A curious, unusual, puzzling type of book. The story of the awakening of a London financier who, after long years spent in the amassing of a fortune, reverts to his early dream of becoming a great philanthropist.
wn sideways into another corner of his wandering lips. And, while he returned the kiss with equal tenderness and pleasure, one mild blue eye looked down upon her soft brown hair, and the other glanced sideways, without a trace of meaning in it, at the oleograph of Napoleon on Elba that hung upon the wall. ...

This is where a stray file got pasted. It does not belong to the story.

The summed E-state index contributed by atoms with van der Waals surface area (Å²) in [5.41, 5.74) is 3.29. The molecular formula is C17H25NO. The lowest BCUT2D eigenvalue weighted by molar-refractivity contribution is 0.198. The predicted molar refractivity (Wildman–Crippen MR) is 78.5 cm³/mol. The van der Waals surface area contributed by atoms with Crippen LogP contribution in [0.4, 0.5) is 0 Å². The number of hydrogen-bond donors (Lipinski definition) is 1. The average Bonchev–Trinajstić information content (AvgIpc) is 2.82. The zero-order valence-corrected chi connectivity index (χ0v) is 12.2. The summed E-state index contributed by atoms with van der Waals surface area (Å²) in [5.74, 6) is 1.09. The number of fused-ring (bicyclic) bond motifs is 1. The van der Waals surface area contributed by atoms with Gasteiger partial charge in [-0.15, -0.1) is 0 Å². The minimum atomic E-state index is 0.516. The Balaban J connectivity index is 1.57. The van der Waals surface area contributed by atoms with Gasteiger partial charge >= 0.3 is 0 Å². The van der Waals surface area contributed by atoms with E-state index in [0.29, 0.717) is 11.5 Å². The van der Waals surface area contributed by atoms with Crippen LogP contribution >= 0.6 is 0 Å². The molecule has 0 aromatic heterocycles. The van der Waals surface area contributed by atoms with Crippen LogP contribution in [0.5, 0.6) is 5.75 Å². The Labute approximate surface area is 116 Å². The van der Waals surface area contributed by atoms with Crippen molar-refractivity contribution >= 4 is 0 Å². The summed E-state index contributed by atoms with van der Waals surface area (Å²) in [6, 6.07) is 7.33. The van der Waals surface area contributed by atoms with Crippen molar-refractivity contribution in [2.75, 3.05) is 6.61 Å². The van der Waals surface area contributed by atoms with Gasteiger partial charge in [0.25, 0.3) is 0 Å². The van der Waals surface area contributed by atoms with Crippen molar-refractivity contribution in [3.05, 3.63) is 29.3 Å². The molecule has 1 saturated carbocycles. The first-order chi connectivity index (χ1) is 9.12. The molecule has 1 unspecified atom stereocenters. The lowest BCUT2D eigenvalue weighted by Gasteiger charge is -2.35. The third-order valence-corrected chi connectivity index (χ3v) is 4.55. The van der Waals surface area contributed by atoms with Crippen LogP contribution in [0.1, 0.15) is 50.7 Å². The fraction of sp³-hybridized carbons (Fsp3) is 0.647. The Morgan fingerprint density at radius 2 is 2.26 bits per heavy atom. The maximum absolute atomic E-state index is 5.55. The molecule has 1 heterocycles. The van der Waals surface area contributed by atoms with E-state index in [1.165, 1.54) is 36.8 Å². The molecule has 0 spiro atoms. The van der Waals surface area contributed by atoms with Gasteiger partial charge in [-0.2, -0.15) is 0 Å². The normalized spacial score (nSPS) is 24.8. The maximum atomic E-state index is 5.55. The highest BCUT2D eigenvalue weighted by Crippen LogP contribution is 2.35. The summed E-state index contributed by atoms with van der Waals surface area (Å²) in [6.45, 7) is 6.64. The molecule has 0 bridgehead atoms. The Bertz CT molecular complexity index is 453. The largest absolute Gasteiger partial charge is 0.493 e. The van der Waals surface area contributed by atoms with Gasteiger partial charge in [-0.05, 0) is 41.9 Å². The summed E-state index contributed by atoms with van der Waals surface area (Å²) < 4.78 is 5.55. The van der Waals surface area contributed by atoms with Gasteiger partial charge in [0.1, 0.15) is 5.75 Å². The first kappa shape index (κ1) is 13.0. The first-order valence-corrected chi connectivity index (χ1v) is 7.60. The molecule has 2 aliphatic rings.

Soon afterwards the little Sydenham villa was barred and shuttered, the four children were sound asleep, Herbert and Albinia Minks both lost in the world of happy dreams that sometimes visit honest, simple folk whose consciences are clean and whose aims in life are commonplace but worthy.
When the creation was new and all the stars shone in their first splendour, the gods held their assembly in the sky and sang 'Oh, the picture of perfection! the joy unalloyed!'
But one cried of a sudden--'It seems that somewhere there is a break in the chain of light and one of the stars has been lost.'
I wouldn't call this horror. It's fantasy but not the usual stuff. It's a lovely tale, old-fashioned and a little slow.
If you can settle down with this story, you'll enjoy it hugely. I did.